This past weekend the streets surrounding the Texas Capitol were filled to the brim with enthusiastic readers, well-known authors, and long-established news outlets, all determined to celebrate their love and appreciation for the art of literature as the 28th annual Texas Book Festival was underway. Originally founded in 1995 by Former First Lady and Librarian Laura Bush, the Texas Book Festival was established to help connect authors and readers as well as nurture Texans’ love of books. Now, the entirely free event is the home to patrons from all over the world. This year’s festivities highlighted over 300 authors across hundreds of different categories, from YA to children’s to cooking to self-help, it was all on full display at the Texas Book Festival.
Since the festival takes place in the heart of Austin, I was delighted to discover a section of panels actually occur in the State Capitol. Down a series of stairs, through glistening hallways unbeknownst to the general public, stood a row of intimidating entrances, each home to a unique venue. The panel I attended “Around The World: Stories of Latine Diaspora” was held in the catacombs of the Capitol, in a courtroom arranged like a makeshift trial. The authors in question, the well-known Patricia Engel and Ana Castillo, sat behind the Judges’ Bench, alongside the moderator, Kirk Walsh.
Both Latina authors were here promoting their books, both collections of fictitious short stories that deal with themes of home, migration, and longing for a sense of belonging. Colombian author Patricia Engel moved frequently throughout her lifetime. She was from Colombia, raised in New Jersey, lived in New York City, and has spent the last 20 years teaching in the city of Miami. This collection took about 10 years to create, as she wrote on such topics as displacement, nostalgia, and a deep desire to find a home. All of which culminated in her book The Faraway World.
When asked about what inspired the title, Engel shared this beautiful story, “It wasn’t the original title. It’s not the title of any of the short stories…I had a different working title all the way through. And I thought, Oh, I’ll settle on a title at some point, closer to the end. During that period, I was rediscovering some papers that had belonged to my grandparents. My father’s father is actually Austrian, and he took a job in Colombia when WWII started, so he could never return home. So he was kind of an accidental immigrant. He had met my grandmother and had nine Colombian children, and all the sudden his whole selfhood was erased and replaced by this other culture, language, and children who were very different.
“So, in his papers, I found a photograph… And it was a photograph of–his mother had died as a child, so it was a photograph of her grave, and she was buried with his grandparents. And on the back, he’d sort of written to them, and it said ‘This is goodbye from your beloved son, and grandson, who will leave tonight for the faraway world.’ So, that just kind of sat with me over the years. Obviously, knowing what happened after that. He never returned to his country, he never saw his father again, or much of his family. At that time he just knew he was taking a job in another country. And very often, that’s how our lives change, isn’t it? Without us realizing when that big moment is. So it’s a little tribute to my grandfather, but also our own private migrations.”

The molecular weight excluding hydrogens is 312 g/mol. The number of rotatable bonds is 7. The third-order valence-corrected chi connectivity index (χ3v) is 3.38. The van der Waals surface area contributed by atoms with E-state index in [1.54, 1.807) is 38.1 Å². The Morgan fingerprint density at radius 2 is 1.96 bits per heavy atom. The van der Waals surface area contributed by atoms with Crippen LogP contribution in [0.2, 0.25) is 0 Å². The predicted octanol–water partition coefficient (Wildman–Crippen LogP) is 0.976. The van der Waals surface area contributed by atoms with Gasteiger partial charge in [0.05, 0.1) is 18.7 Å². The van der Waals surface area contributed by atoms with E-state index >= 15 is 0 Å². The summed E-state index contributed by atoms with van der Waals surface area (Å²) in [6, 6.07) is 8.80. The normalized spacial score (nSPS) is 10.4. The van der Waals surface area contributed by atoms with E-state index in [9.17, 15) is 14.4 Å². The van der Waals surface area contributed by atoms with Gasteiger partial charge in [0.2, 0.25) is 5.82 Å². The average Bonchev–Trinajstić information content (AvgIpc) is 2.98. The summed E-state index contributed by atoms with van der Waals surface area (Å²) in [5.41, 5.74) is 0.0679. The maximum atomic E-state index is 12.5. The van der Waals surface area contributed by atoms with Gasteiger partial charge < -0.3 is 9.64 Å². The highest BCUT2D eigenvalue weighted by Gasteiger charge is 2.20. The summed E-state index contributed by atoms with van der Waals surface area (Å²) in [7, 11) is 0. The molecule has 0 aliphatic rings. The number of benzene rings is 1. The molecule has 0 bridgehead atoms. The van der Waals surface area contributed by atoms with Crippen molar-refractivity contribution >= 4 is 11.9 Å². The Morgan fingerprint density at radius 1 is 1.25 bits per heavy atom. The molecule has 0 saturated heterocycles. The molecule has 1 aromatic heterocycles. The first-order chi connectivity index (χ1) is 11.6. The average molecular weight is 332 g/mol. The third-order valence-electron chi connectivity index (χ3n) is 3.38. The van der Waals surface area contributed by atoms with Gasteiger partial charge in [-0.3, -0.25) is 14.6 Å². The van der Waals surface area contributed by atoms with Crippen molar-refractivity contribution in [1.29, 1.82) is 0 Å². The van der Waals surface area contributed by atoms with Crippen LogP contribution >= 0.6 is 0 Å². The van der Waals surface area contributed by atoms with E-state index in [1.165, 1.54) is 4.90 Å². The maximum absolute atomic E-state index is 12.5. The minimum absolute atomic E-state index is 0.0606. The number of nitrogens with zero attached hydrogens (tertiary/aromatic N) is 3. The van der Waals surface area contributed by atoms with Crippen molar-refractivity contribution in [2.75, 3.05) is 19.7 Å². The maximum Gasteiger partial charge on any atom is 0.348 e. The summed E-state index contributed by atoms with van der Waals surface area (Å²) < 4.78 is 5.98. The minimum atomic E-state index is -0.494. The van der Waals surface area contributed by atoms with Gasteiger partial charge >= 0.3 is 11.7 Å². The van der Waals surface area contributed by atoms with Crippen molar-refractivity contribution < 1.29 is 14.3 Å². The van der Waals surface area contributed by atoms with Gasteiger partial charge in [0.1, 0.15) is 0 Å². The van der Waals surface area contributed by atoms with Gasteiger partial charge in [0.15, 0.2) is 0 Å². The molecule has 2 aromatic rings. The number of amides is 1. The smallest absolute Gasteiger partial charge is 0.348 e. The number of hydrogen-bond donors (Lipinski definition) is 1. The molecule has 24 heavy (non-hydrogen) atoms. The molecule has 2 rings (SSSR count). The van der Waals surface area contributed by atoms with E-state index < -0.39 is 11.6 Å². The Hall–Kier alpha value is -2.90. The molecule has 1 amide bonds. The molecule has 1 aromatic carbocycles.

Mexican-American author Ana Castillo’s latest project, Doña Cleanwell Leaves Home, is affectionately called a book of long short stories, as there are only a few tales, but all longer than a typical short story, with some spanning over 40 pages. The cover of the collection features a striking silhouette of a green dress, with only the hint of faded arms peaking from underneath. When asked about the meaning behind the cover, Castillo had this to say, “There’s a story in this collection called ‘The Girl In The Green Dress’, completely unplanned. I woke up at dawn one morning, and the whole story was in my head, with the title, and the setting…It takes place in Chicago maybe 80s, late 80s. So the young librarian, it’s her first library job, and it’s a neighborhood library. And her first week at the library, a patron says Has anybody told you about the girl in the green dress? And she says no, and then she tells her they have this apparition around the library, a headless girl in a green dress. And so after that, she’s terrified…
“Although my attempt at writing a scary ghost story. Again, I foiled it with my real interest which is to explore women’s lives. So, it’s about her life, decisions she has to make in her life. There’s a woman who doesn’t have any place to live, and of course, like many cold cities, she comes in there. So it’s about her. And the head librarian, there’s another young woman working part-time, married and pregnant, and so you get a sense of her life. So really that’s what it ended up being. When I woke up that morning I had a scary ghost story in my head–which is kind of creepy. But for me, what interested me in developing it was really about the choices that we make as women, and what happens to women. I didn’t ever in the story come out and talk about violence against women, so much as suggest it. Through all the characters, something is always there. Whether it’s just being jumpy, or arguments, or the guys who come in to do the maintenance.” A fascinating twist on a traditional ghost story.
Click here to read Ana Castillo’s latest project, Doña Cleanwell Leaves Home.
Click here to read Patricia Engel’s latest project, The Faraway World.
And for more information on the Texas Book Festival, you can click here to visit their website.